Vermont Votes for Kids: A project of the Vermont Secretary of State

Curriculum for Grades 9-12, Teacher Materials for Lesson 12:
You Choose the Rules - Which Rights are Important to You?


Assign students to small groups. The optimum size would be three or four. Give them STUDENT LESSON 12. Decide in advance whether you want this to be done solely in class, or prepared out of class and then presented in class (outside preparation allows for creation of better supportive arguments and materials.) If you choose to assign the preparation as homework, consider encouraging students to poll adults (family, friends) for a variety of ideas before settling on one.

Consider choosing a group facilitator and a recorder for each group. Decide if you want each member of a delegation to present a part of theat group's case or if one person from the group should present it all. Before presentations, decide how to arrange the room so each group can have visual access to all members and can use technology if needed. Don't forget to reserve/set up the technology that is needed.

Determine a process for establishing the order of presentations AND for class voting on the most compelling case.

You will want to explain the term "coup d'etat" which students will encounter in their lesson. You may want to also consider some reward for the group that is chosen. This could be something of your own design, computer-generated, or any other affirmation for a job well done.


Most children in this nation are reared in a democratic "bubble." All rights are assumed and inherited by them, so not much thought is required about how things could be different.

In the way of analogy, we all appreciate our thumbs MUCH more when the use of one is lost because of a hammer accident. Similarly, we can help students appreciate freedoms more by asking them to envision their loss.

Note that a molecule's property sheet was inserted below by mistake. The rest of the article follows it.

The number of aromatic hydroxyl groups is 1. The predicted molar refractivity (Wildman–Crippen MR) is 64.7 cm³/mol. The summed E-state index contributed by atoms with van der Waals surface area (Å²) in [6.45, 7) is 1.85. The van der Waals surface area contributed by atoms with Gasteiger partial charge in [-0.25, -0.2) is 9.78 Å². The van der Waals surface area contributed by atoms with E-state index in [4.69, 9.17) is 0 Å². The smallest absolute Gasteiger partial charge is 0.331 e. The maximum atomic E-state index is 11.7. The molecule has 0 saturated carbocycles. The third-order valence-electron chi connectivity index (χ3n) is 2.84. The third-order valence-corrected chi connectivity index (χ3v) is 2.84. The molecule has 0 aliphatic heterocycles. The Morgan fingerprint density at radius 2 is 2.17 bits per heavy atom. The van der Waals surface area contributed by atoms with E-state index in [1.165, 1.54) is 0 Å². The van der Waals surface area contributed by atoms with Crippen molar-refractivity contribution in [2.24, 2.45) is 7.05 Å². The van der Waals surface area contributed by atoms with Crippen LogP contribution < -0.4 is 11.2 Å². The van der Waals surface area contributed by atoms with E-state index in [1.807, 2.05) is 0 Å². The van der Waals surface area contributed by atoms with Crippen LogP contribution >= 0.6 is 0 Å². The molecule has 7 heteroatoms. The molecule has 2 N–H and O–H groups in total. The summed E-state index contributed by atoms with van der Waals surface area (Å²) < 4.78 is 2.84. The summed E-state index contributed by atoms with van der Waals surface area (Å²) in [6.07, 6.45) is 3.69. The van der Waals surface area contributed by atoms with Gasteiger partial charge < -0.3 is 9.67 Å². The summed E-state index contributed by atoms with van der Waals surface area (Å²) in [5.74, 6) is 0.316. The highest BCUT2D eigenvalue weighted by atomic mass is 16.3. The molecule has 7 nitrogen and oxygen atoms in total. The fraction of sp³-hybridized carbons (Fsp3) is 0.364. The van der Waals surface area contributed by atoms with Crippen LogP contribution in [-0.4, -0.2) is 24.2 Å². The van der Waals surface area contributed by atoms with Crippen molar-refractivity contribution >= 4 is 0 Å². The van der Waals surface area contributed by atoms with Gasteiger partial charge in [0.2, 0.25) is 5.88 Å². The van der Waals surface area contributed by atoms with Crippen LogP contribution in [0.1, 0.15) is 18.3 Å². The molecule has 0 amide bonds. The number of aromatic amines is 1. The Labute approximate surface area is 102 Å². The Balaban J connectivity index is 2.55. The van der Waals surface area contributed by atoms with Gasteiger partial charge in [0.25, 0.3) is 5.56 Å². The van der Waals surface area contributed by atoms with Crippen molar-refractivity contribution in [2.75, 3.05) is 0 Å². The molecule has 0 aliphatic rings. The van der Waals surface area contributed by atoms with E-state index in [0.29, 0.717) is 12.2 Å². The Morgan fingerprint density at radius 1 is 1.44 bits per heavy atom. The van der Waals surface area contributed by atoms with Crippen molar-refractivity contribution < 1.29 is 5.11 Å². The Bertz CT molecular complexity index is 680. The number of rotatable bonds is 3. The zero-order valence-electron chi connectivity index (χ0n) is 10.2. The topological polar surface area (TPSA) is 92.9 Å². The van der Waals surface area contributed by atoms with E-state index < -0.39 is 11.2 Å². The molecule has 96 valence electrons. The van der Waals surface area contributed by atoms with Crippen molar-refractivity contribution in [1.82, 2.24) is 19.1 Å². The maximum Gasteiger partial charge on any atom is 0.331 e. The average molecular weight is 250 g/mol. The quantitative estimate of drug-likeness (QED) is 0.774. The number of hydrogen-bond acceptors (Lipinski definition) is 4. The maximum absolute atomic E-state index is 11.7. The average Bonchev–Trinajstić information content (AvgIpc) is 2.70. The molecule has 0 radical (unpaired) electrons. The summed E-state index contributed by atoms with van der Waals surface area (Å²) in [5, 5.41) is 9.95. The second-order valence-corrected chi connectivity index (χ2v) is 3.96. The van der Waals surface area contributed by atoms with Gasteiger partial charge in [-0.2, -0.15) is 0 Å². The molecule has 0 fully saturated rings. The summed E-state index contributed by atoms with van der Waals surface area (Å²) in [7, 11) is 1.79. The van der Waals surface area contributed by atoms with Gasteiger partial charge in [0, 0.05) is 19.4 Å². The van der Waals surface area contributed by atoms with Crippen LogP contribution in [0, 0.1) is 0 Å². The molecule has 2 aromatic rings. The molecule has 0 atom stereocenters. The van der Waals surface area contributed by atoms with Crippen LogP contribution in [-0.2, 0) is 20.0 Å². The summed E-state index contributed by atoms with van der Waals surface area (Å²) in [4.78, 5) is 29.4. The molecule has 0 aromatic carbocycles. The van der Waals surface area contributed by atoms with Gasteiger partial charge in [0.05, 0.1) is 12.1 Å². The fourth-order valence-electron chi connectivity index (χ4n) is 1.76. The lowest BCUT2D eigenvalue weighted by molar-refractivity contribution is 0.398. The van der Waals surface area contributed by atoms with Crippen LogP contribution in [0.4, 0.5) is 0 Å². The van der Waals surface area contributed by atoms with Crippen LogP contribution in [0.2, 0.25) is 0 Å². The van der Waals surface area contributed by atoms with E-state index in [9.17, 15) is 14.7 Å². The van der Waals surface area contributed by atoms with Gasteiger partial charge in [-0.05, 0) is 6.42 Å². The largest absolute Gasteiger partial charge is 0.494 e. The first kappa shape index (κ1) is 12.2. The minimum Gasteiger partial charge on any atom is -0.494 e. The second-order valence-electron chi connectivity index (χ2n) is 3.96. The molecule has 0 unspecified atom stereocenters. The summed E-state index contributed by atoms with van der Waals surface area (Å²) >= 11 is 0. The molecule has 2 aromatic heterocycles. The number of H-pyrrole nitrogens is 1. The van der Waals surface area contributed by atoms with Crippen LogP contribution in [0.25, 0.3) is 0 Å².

Students love to role-play and have a keen sense of imagination. This activity plays into students' creative abilities while demanding some serious and critical venturing "outside their bubble."


In a land not so far away, and not so long ago, there lived people in a small, democratic nation with a constitution like ours. However, that nation has just been taken over by a coup d'etat, and is now a dictatorship of one. Not wanting to alienate the people totally, the new leader has announced that ALL prior protected liberties will be removed in the new Constitution, ALL EXCEPT ONE, which the ruler will honor. It is up to the people to tell the ruler which right to retain. Each region of the nation is sending a delegation to a conference; the delegates will vote on which right to protect based on the best argument. The people of your region have chosen your group to represent them and trust your judgment.

Your task is to decide, as a delegation, what liberty or right you LEAST want every citizen to lose. Prepare a case for why that freedom is, in your view, the most essential to protecting the people from absolute dictatorship. Be prepared to present this argument to the conference (class) as a whole in a 4-5 minute oral argument. The use of examples from history is encouraged, as is the use of supportive materials of your own creation (audio or videotapes, overheads, posters, banners, handouts, slides, etc.).

When each delegation has presented its case, the conference will deliberate aloud on the merits of each case, then vote on which liberty/right AND supportive arguments it chooses to present to the new government.


After the presentations, ask the students to share which liberty or right they look at in a new way. Is there a freedom they value more after this exercise? Why? It will be interesting to see how many groups choose some form of "free expression."

If no group chose "voting" as the most essential for its case, ask students to discuss what role the right to vote might play in avoiding tyranny by a government.

Ask the students to rank order all the freedoms and rights presented in the order of how vital each is in safeguarding "rule by the people."

Vermont Secretary of State Deb Markowitz: